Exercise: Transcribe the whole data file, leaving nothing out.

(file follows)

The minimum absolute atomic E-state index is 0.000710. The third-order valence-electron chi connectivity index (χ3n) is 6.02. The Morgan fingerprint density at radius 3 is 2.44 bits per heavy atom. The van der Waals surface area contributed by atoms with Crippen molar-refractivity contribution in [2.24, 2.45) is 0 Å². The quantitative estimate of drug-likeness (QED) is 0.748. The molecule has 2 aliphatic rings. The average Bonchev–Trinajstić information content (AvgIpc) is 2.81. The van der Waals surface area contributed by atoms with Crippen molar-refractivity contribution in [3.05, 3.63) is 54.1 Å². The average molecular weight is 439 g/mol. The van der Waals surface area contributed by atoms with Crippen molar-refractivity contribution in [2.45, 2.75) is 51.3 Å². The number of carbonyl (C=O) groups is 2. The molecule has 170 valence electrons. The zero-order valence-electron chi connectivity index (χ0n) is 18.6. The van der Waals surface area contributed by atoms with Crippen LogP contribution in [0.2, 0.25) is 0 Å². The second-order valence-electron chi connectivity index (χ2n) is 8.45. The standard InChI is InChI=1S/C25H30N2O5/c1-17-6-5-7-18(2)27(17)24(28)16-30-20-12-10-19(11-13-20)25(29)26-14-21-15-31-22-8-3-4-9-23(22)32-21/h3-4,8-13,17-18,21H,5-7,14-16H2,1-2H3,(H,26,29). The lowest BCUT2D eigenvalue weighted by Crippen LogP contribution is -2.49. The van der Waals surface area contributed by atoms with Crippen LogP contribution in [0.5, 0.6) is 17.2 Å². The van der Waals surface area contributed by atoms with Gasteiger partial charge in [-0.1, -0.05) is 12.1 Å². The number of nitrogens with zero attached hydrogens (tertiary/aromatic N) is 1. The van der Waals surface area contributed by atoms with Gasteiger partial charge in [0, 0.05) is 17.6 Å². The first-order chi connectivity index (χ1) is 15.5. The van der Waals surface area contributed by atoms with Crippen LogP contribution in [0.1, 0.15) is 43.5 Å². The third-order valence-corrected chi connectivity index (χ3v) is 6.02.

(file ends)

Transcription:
The minimum absolute atomic E-state index is 0.000710. The third-order valence-electron chi connectivity index (χ3n) is 6.02. The Morgan fingerprint density at radius 3 is 2.44 bits per heavy atom. The van der Waals surface area contributed by atoms with Crippen molar-refractivity contribution in [2.24, 2.45) is 0 Å². The quantitative estimate of drug-likeness (QED) is 0.748. The molecule has 2 aliphatic rings. The average Bonchev–Trinajstić information content (AvgIpc) is 2.81. The van der Waals surface area contributed by atoms with Crippen molar-refractivity contribution in [3.05, 3.63) is 54.1 Å². The average molecular weight is 439 g/mol. The van der Waals surface area contributed by atoms with Crippen molar-refractivity contribution in [2.45, 2.75) is 51.3 Å². The number of carbonyl (C=O) groups is 2. The molecule has 170 valence electrons. The zero-order valence-electron chi connectivity index (χ0n) is 18.6. The van der Waals surface area contributed by atoms with Crippen LogP contribution in [0.2, 0.25) is 0 Å². The second-order valence-electron chi connectivity index (χ2n) is 8.45. The standard InChI is InChI=1S/C25H30N2O5/c1-17-6-5-7-18(2)27(17)24(28)16-30-20-12-10-19(11-13-20)25(29)26-14-21-15-31-22-8-3-4-9-23(22)32-21/h3-4,8-13,17-18,21H,5-7,14-16H2,1-2H3,(H,26,29). The lowest BCUT2D eigenvalue weighted by Crippen LogP contribution is -2.49. The van der Waals surface area contributed by atoms with Crippen LogP contribution in [0.5, 0.6) is 17.2 Å². The van der Waals surface area contributed by atoms with Gasteiger partial charge in [-0.1, -0.05) is 12.1 Å². The number of nitrogens with zero attached hydrogens (tertiary/aromatic N) is 1. The van der Waals surface area contributed by atoms with Gasteiger partial charge in [0, 0.05) is 17.6 Å². The first-order chi connectivity index (χ1) is 15.5. The van der Waals surface area contributed by atoms with Crippen LogP contribution in [0.1, 0.15) is 43.5 Å². The third-order valence-corrected chi connectivity index (χ3v) is 6.02.